I use speech and my presence to calm my child. That's just how I am best able to work with him. Even when he doesn't respond to me with speech, I keep talking. You can use pictures or social stories or whatever way you think works. Do not stop trying to communicate with your child even if they do not respond in the way you expect or are comfortable with. Even if they don't look at you or even appear to hear you, they are, trust me.

So going back to the walk example, I'm going to say it's a leisurely walk with no particular aim other than some fresh air. If you are heading somewhere in a rush, you should prepare with more warnings preparation than this.

Let's say both mom and dad want to take a relaxing walk around the block. You can go to your child and say, "mom and dad would both like to take a walk. We would both like you to come. We want to all go out as a family. We will just walk around the block once and come back. We want you to hold our hands and stay on the sidewalk. You can leave your toys exactly where they are right now and they will be there when we get back. If you need to pee, you should do it now. We will go in 5 minutes. You will need to wear shoes (or a sweater, hat etc). When we get back it will be time for snack/lunch/bath."

Now I don't mean just ramble all that stuff off without taking a breath, but that's the sort of detail we want to know. If yours is the type to ask questions, then answer those questions, patiently, without rolling your eyes and sighing like a teenager because you've answered those questions 200 times before. We need those questions answered each and every time. We need you to be the adult and patiently do that for us until we are able to do it for ourselves. We are relying on you to calm our fears because the world is too much for us to take by ourselves. If you can kiss a boo-boo when we fall, you can answer those questions for us. Autistic kids are doing the equivalent of running into your arms every day, numerous times a day, looking for your love and support. Don't let us down because it presents itself as a series of questions or stims.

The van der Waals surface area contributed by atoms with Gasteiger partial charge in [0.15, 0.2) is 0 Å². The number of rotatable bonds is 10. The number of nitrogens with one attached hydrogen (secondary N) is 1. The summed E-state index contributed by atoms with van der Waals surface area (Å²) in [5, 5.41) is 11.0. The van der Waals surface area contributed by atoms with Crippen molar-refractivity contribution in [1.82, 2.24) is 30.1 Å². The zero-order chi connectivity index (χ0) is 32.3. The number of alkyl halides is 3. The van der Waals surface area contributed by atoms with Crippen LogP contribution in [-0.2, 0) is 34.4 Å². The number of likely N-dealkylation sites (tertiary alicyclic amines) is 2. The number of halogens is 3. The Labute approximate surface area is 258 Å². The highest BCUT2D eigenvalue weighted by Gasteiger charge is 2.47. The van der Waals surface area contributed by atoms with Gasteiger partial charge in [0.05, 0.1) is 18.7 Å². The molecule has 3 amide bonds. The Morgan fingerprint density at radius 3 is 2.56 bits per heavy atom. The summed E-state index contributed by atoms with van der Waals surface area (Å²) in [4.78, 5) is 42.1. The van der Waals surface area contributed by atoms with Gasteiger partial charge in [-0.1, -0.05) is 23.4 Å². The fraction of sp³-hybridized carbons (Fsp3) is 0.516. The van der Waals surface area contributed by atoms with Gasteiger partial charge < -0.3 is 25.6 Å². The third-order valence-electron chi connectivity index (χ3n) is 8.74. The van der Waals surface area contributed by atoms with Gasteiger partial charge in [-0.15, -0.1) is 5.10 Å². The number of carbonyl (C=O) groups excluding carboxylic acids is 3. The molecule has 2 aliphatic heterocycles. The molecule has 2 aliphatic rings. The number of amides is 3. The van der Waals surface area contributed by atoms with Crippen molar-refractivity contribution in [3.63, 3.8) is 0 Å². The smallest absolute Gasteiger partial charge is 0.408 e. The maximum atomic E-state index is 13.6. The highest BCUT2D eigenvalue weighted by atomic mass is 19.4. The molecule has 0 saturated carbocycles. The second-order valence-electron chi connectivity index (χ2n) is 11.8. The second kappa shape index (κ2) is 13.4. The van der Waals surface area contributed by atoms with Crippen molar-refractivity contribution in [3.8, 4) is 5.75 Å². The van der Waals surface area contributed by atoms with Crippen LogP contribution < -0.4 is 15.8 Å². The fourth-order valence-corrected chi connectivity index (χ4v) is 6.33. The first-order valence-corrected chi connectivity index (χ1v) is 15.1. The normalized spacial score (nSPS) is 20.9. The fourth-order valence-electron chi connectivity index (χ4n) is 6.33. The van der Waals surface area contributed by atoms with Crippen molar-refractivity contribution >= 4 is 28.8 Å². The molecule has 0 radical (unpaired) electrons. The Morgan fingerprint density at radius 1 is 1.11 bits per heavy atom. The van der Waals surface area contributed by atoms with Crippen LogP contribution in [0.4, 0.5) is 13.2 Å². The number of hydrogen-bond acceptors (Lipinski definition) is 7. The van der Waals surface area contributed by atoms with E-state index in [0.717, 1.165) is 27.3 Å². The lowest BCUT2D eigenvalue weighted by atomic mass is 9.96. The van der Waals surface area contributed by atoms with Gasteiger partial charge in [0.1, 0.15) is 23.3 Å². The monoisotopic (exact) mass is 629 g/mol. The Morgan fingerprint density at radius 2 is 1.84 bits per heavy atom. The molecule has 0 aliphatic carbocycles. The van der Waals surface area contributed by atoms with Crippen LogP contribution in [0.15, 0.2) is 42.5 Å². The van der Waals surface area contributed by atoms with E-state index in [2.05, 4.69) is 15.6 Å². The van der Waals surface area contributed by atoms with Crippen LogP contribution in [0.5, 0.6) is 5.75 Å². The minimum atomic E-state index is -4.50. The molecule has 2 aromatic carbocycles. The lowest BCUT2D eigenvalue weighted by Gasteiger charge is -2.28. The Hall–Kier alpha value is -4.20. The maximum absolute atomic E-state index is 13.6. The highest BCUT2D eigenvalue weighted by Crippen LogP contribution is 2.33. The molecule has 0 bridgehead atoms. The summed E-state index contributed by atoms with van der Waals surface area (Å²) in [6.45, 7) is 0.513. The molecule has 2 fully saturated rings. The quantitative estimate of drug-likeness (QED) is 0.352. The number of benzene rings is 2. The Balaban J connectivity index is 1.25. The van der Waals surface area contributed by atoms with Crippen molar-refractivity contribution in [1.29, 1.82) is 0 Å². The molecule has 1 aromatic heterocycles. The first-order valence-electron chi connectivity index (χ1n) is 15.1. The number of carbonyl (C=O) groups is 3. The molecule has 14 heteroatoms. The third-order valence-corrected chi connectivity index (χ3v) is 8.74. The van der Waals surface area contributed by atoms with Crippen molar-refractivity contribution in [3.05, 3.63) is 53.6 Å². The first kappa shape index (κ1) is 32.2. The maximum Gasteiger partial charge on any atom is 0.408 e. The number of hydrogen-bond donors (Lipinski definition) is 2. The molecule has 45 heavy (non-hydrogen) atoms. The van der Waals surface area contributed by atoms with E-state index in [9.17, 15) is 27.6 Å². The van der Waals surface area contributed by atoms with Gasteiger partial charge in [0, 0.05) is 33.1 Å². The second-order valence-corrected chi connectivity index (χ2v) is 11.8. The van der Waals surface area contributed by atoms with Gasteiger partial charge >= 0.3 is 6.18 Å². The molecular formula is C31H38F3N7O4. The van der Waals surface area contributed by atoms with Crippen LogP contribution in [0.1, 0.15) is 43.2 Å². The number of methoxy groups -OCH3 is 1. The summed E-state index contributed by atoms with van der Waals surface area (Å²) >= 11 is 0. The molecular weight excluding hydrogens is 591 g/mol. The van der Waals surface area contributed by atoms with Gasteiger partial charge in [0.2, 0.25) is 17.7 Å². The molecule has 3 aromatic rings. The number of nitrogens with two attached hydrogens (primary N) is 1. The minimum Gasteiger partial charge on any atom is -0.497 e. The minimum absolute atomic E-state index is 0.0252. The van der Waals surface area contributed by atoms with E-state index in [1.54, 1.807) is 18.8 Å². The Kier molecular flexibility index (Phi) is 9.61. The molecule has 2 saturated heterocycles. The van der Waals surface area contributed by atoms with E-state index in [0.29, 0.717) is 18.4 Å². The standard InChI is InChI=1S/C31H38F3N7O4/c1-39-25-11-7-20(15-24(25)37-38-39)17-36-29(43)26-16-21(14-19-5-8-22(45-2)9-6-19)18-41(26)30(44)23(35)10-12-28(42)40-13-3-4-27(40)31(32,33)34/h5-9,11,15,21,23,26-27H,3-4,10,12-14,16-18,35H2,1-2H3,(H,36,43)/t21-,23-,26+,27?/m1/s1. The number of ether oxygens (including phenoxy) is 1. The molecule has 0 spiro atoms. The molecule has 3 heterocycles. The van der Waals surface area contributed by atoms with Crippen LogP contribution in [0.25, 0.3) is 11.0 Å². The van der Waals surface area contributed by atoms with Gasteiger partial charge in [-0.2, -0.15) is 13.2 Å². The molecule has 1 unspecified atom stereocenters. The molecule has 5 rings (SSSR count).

A child who cannot ask questions is still asking those questions in their head and needing answers, so answer the questions before trying to go out. I've done this sort of stuff with my kid since he was a baby. If he started crying in the car, I knew I had to start calming him by answering some questions. You can do this with any kid, Autistic or not, and I guarantee your day will go a whole lot more smoothly. I taught daycare workers to do the same thing and it worked for them.

Yes, I am seriously proposing you tell your 3 year old where, when and how you are going and when you are coming back. It's not spoiling them, it's giving them information. You are still the boss, don't worry about that, you will always be. You are still the parent. That won't change. But you are changing the relationship you can have with a child who happens to worry a lot more than others. There may still be protests, but over time it will get easier - especially if you don't change the plan and you continue to respect the high need for reassurance. If they can trust you to give them correct and up to date information, as well as protect them, they will be better able to trust others and themselves when they are older.

No comments:

Post a Comment

I love to hear from readers. Thanks for your comments!